A note from editor Stephen Wacker in the back of Spider-Island: Cloak And Dagger #1 (Marvel) makes it clear that this tie-in miniseries is essentially a backdoor pilot for a Cloak And Dagger ongoing. Hopefully sales will warrant more stories from this team, because Nick Spencer and Emma Rios have crafted one of the best first issues of the year. Familiarity with the rest of “Spider-Island” isn’t required to enjoy Spencer’s story, which is more focused on the title characters’ relationship than fitting into the larger event. His dual narration gives insight into both characters’ motivations and desires, with Cloak focusing on expanding the duo’s presence in the superhero community as Dagger becomes more enthralled by the idea of a normal life outside a costume.
Rios uses the characters’ individual powers as a visual guide, creating gorgeous splash pages that fluidly explore the relationship between light and dark on the page. There’s a constant sense of motion in Rios’ art, but the focus and sophistication of her draftsmanship prevents the layouts from being chaotic. She cleverly incorporates Cloak’s garment into the art throughout the issue, beginning with a three-page history of the characters depicted on the sweeping waves of the cloak. As the story moves to the present, the cloak lifts over the final panel like the curtain before a show.
When Dagger leaves the Bryant Park spider-riot to make it to class, another dramatic splash page captures the characters’ conflicting situations with a yin-yang pattern. The pandemonium of Cloak’s battle with the spider-powered criminals of New York borders the page as Dagger’s walk to class is shown in the center spread, a remarkable depiction of the chaos of their current situation and the order that Dagger’s schooling brings to her life.
Bowen, the hero of The Infinite #1 (Image), is a typical Rob Liefeld protagonist, a top-heavy old guy with a huge gun and occasional feet. When he travels back in time to recruit an earlier version of himself in the ongoing war against chronal despot Imperius, he convinces his younger self of his identity by saying, “Look at my face! Don’t I look familiar? Don’t I sound familiar?” Bowen does look and sound familiar. His face looks like every single other male character in the book, and he sounds like any of the extreme muscleheads that populated the dregs of ’90s comic books. Robert Kirkman is a talented writer, but Liefeld’s incompetence at emotional storytelling forces Kirkman to move away from his strength: character-driven drama. The script isn’t much better than the art, with cliché dialogue and a plot that doesn’t strive for coherence or originality. Rob Liefeld is drawing the book, so why should Kirkman waste his strongest stories on an artist who can’t competently illustrate them?
Scott Snyder’s American Vampire series has been a gruesome trip through American history, and with Severed #1 (Image), Snyder continues to explore the potential for horror in classic Americana. Snyder and co-writer Scott Tuft craft a gripping story about a runaway boy in 1916 New York and the child-eating demon that will eventually devour his arm. As Jack Garron rides the rails cross-country, Mr. Porter chomps on orphans, and the distance between their stories builds tension throughout the issue. Their intersection is inevitable, but it doesn’t come in this first issue, and Snyder and Tuft’s deliberate pace allows them to set an unnerving tone that heightens the suspense. Attila Futaki’s painted artwork evokes the work of classic horror artists like John Totleben, but with a more controlled line, and the colors are an invaluable help in setting the mood of each storyline. The soft oranges and blues of Jack’s pages turn the horizon into a glowing opportunity, while the muted shades of Mr. Porter’s scenes turn the horizon into an escape too far to reach, emphasizing the danger that lurks in the desolation.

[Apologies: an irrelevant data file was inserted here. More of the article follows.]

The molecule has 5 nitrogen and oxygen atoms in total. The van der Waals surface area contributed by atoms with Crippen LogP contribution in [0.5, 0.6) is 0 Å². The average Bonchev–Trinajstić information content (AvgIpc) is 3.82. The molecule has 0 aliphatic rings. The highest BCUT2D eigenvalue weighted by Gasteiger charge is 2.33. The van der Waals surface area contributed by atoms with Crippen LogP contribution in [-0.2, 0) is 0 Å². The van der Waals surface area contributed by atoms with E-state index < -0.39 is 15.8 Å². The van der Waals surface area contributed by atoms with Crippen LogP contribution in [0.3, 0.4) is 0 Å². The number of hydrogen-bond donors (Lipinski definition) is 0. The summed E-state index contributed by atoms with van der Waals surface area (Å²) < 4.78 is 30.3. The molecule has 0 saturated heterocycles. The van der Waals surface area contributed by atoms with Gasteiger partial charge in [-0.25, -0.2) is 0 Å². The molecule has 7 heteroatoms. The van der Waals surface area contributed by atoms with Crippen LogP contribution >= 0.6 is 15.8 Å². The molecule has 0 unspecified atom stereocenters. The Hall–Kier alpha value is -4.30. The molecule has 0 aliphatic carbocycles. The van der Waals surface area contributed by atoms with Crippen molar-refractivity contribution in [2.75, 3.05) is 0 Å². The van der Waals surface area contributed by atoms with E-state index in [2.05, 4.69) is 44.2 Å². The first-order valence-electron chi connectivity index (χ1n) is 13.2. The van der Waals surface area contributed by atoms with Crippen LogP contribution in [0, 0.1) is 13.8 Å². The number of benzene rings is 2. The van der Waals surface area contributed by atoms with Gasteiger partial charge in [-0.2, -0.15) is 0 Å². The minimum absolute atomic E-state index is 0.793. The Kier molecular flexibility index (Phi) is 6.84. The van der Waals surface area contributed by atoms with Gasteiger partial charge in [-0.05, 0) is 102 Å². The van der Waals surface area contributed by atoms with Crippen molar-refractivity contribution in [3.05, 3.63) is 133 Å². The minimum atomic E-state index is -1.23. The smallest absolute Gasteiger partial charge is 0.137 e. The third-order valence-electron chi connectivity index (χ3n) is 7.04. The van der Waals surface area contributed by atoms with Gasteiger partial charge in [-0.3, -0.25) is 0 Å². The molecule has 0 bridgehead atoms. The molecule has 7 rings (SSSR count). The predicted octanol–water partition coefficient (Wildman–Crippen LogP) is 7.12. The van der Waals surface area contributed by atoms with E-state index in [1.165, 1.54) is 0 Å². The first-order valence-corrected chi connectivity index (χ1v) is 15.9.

As the first book of the Ultimate revamp, Jonathan Hickman’s Ultimate Comics: Ultimates #1 (Marvel) should be a much more accessible read than it is, saving introductions for later issues as Nick Fury’s superhero team immediately leaps into action. Taking care of exposition was the main purpose of Ultimate Fallout, but those who skipped the miniseries are thrown into the middle of the story without much explanation. Hickman’s story moves at a breakneck pace, but dividing the time between so many campaigns prevents any of them from being fleshed out enough to be fully captivating. Hickman’s track record suggests that eventually these plots will come together in a meaningful way, but as of now, there isn’t a sense that these characters are a team. Each member operates on his own track, making the book feel like a continuation of Fallout’s short-story format. While Hickman still needs to get his bearings on the title, artist Esad Ribic is immediately at home in the widescreen world of Ultimates. The global locales are captured in picturesque detail, while the artist gets to use his experience on the fantastic 2004 Loki miniseries in drawing Asgard and its godly residents. (Including a drinking bear.)
Finally, check back next Friday, and each Friday thereafter for a while, as we look at all 52 new titles from the rebooted DC Universe.